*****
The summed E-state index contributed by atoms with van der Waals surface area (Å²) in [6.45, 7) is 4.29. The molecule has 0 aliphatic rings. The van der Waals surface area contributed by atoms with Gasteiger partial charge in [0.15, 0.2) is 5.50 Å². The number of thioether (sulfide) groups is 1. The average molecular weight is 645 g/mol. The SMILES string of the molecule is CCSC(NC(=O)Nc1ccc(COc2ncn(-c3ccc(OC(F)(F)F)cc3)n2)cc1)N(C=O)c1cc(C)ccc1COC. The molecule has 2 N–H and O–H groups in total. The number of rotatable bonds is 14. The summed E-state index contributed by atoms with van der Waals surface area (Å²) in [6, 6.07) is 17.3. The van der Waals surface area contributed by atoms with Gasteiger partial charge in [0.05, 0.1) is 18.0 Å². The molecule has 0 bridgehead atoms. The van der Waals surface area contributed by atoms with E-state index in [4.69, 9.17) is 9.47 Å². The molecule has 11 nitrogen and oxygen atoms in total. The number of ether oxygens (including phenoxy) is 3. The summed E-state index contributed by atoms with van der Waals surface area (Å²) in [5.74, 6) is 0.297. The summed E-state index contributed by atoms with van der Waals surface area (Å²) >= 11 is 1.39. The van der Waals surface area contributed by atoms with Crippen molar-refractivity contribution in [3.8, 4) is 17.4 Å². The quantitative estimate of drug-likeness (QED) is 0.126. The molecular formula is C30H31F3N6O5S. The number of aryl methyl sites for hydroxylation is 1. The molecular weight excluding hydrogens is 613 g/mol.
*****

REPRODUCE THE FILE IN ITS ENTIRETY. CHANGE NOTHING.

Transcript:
The summed E-state index contributed by atoms with van der Waals surface area (Å²) in [6.45, 7) is 4.29. The molecule has 0 aliphatic rings. The van der Waals surface area contributed by atoms with Gasteiger partial charge in [0.15, 0.2) is 5.50 Å². The number of thioether (sulfide) groups is 1. The average molecular weight is 645 g/mol. The SMILES string of the molecule is CCSC(NC(=O)Nc1ccc(COc2ncn(-c3ccc(OC(F)(F)F)cc3)n2)cc1)N(C=O)c1cc(C)ccc1COC. The molecule has 2 N–H and O–H groups in total. The number of rotatable bonds is 14. The summed E-state index contributed by atoms with van der Waals surface area (Å²) in [6, 6.07) is 17.3. The van der Waals surface area contributed by atoms with Gasteiger partial charge in [0.05, 0.1) is 18.0 Å². The molecule has 0 bridgehead atoms. The van der Waals surface area contributed by atoms with E-state index in [4.69, 9.17) is 9.47 Å². The molecule has 11 nitrogen and oxygen atoms in total. The number of ether oxygens (including phenoxy) is 3. The summed E-state index contributed by atoms with van der Waals surface area (Å²) in [5.74, 6) is 0.297. The summed E-state index contributed by atoms with van der Waals surface area (Å²) >= 11 is 1.39. The van der Waals surface area contributed by atoms with Crippen molar-refractivity contribution in [3.8, 4) is 17.4 Å². The quantitative estimate of drug-likeness (QED) is 0.126. The molecular formula is C30H31F3N6O5S. The number of aryl methyl sites for hydroxylation is 1. The molecular weight excluding hydrogens is 613 g/mol.